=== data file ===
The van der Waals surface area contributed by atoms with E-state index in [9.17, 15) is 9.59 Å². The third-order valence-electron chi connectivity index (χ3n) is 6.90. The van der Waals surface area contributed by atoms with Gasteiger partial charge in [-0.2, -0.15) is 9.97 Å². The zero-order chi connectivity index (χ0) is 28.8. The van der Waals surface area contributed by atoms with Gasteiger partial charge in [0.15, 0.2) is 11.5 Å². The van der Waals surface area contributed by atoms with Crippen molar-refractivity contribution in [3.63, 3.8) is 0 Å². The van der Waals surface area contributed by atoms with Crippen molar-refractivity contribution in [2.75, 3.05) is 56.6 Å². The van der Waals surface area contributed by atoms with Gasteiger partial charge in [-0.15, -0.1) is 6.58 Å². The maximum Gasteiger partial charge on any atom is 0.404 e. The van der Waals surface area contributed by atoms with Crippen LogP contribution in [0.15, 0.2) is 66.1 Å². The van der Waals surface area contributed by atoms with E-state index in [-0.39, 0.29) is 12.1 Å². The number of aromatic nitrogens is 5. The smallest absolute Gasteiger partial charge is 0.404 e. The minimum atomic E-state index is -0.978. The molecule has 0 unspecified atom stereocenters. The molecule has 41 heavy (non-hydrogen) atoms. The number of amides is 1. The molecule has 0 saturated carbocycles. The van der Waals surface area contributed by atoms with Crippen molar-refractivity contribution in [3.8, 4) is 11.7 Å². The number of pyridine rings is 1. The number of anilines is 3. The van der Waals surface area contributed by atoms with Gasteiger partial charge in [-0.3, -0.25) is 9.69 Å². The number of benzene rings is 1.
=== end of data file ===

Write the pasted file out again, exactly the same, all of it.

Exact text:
The van der Waals surface area contributed by atoms with E-state index in [9.17, 15) is 9.59 Å². The third-order valence-electron chi connectivity index (χ3n) is 6.90. The van der Waals surface area contributed by atoms with Gasteiger partial charge in [-0.2, -0.15) is 9.97 Å². The zero-order chi connectivity index (χ0) is 28.8. The van der Waals surface area contributed by atoms with Gasteiger partial charge in [0.15, 0.2) is 11.5 Å². The van der Waals surface area contributed by atoms with Crippen molar-refractivity contribution in [3.63, 3.8) is 0 Å². The van der Waals surface area contributed by atoms with Crippen molar-refractivity contribution in [2.75, 3.05) is 56.6 Å². The van der Waals surface area contributed by atoms with Gasteiger partial charge in [-0.15, -0.1) is 6.58 Å². The maximum Gasteiger partial charge on any atom is 0.404 e. The van der Waals surface area contributed by atoms with Crippen LogP contribution in [0.15, 0.2) is 66.1 Å². The van der Waals surface area contributed by atoms with E-state index in [-0.39, 0.29) is 12.1 Å². The number of aromatic nitrogens is 5. The smallest absolute Gasteiger partial charge is 0.404 e. The minimum atomic E-state index is -0.978. The molecule has 0 unspecified atom stereocenters. The molecule has 41 heavy (non-hydrogen) atoms. The number of amides is 1. The molecule has 0 saturated carbocycles. The van der Waals surface area contributed by atoms with Crippen molar-refractivity contribution in [3.8, 4) is 11.7 Å². The number of pyridine rings is 1. The number of anilines is 3. The van der Waals surface area contributed by atoms with Gasteiger partial charge in [-0.3, -0.25) is 9.69 Å². The number of benzene rings is 1.